Amanda stomped in through the Cold Creek’s front door and slammed her purse on the bar with a loud thud. Eric and Nicole were going through the beer cooler’s inventory in preparation to stock up from the basement whatever they would need for the evening. Eric was a lanky blonde blue eyed surfer boy who had been accepted to Harvard, but opted for Bartending School instead when he realized how late he liked to sleep. All his savings and vacation time were spent in search of the perfect curl. In between budgeting, he felt New Jersey waves were as good as anyplace else, and he could be close to his family. Nicki was a free spirited Seaton Hall drop that Amanda had known since high school out who was trying to break into acting. She was a petite, vivacious brunette who had a great horror movie victim scream, but her booking to audition ratio was often disappointing. She did her best to stay optimistic, paying her dues, as they all called it. Eric was a few years younger but that didn’t prevent him and Nicki from becoming fast friends as well as roommates. Although nobody got involved, it was common knowledge that the two were known to hook up now and again, usually the result of her not getting the call and his ability to make the best commiserating cocktail. Amanda didn’t care if they shined the bar with their butts, as long as they could work together, did it after closing and cleaned up afterwards.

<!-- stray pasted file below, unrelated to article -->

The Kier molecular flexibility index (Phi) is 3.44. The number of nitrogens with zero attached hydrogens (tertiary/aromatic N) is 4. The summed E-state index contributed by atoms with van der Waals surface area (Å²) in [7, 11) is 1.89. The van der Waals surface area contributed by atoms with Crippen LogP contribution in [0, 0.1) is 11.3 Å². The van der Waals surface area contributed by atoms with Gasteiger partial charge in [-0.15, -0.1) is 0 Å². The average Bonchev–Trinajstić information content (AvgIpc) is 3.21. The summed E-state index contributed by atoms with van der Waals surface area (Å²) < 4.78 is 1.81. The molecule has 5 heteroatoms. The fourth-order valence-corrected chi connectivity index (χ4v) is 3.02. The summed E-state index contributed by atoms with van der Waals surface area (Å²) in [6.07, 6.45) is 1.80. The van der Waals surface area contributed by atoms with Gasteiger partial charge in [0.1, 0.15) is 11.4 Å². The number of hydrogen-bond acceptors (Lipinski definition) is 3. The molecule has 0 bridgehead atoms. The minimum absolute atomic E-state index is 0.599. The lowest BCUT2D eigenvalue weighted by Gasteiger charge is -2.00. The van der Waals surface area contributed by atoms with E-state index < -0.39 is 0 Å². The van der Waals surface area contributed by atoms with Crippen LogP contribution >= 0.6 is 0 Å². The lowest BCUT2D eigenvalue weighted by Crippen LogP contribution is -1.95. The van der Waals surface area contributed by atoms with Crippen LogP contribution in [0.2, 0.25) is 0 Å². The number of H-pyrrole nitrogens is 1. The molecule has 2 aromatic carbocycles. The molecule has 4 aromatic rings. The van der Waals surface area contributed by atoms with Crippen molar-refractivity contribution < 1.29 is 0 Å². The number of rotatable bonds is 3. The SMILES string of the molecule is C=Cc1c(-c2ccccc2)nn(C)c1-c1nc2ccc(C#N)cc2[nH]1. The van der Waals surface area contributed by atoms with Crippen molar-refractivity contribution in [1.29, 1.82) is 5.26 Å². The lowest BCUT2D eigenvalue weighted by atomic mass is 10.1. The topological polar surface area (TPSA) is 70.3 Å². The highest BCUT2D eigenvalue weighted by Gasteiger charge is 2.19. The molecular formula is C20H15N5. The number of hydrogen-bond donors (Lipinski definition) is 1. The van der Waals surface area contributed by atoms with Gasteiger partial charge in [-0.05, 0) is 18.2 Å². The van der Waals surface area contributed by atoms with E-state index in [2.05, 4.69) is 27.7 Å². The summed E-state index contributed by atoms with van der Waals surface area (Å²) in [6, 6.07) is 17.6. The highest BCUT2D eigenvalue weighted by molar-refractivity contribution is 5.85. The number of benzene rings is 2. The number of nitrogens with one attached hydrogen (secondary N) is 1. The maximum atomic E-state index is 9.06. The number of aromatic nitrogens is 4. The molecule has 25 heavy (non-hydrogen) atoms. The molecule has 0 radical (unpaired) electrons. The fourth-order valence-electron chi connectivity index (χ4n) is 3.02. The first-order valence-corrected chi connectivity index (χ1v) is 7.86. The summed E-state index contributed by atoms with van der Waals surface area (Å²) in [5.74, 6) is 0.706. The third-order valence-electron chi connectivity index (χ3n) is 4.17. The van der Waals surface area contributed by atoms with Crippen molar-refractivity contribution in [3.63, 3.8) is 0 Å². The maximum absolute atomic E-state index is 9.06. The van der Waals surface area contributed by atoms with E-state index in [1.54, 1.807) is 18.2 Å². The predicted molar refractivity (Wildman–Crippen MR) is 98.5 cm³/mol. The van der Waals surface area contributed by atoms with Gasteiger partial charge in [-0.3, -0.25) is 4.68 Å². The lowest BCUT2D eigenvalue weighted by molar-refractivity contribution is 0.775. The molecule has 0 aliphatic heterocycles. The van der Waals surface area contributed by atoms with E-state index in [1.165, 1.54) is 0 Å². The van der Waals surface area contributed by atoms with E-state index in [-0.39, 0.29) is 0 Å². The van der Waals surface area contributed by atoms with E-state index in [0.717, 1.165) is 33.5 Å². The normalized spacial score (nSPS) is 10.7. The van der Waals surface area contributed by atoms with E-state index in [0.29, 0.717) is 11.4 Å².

Eric looked up briefly from his clipboard and then took a double take as Amanda approached their end of the bar.
“Yikes,” he said, his face scrunching up in distaste, “Hope that’s not a fashion statement.”
“Bird,” was Amanda’s one word reply as she proceeded past them.